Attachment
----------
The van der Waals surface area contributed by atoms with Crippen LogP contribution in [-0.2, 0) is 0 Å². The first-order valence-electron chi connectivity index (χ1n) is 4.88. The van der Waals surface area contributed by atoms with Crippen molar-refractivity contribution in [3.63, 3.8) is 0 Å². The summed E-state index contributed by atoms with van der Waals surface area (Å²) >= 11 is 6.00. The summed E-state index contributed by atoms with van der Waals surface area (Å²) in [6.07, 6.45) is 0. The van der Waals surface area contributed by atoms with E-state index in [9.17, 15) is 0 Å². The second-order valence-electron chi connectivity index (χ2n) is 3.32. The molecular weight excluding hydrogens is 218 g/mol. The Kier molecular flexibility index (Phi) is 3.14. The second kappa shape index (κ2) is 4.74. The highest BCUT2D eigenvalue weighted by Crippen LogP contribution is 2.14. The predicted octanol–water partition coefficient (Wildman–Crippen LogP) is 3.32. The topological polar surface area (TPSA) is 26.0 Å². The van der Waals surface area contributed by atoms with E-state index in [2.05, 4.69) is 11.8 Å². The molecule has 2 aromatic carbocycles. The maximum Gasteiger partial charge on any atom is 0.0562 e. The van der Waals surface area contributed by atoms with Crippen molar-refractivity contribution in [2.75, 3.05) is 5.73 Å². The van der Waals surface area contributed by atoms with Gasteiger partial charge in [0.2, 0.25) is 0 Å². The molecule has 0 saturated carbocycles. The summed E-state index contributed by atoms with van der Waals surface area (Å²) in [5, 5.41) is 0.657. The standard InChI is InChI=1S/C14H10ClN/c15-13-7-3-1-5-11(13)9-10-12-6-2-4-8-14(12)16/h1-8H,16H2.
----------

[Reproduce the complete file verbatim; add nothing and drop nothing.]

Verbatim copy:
The van der Waals surface area contributed by atoms with Crippen LogP contribution in [-0.2, 0) is 0 Å². The first-order valence-electron chi connectivity index (χ1n) is 4.88. The van der Waals surface area contributed by atoms with Crippen molar-refractivity contribution in [3.63, 3.8) is 0 Å². The summed E-state index contributed by atoms with van der Waals surface area (Å²) >= 11 is 6.00. The summed E-state index contributed by atoms with van der Waals surface area (Å²) in [6.07, 6.45) is 0. The van der Waals surface area contributed by atoms with E-state index in [9.17, 15) is 0 Å². The second-order valence-electron chi connectivity index (χ2n) is 3.32. The molecular weight excluding hydrogens is 218 g/mol. The Kier molecular flexibility index (Phi) is 3.14. The second kappa shape index (κ2) is 4.74. The highest BCUT2D eigenvalue weighted by Crippen LogP contribution is 2.14. The predicted octanol–water partition coefficient (Wildman–Crippen LogP) is 3.32. The topological polar surface area (TPSA) is 26.0 Å². The van der Waals surface area contributed by atoms with E-state index in [2.05, 4.69) is 11.8 Å². The molecule has 2 aromatic carbocycles. The maximum Gasteiger partial charge on any atom is 0.0562 e. The van der Waals surface area contributed by atoms with Crippen molar-refractivity contribution in [2.75, 3.05) is 5.73 Å². The van der Waals surface area contributed by atoms with Gasteiger partial charge in [0.2, 0.25) is 0 Å². The molecule has 0 saturated carbocycles. The summed E-state index contributed by atoms with van der Waals surface area (Å²) in [5, 5.41) is 0.657. The standard InChI is InChI=1S/C14H10ClN/c15-13-7-3-1-5-11(13)9-10-12-6-2-4-8-14(12)16/h1-8H,16H2.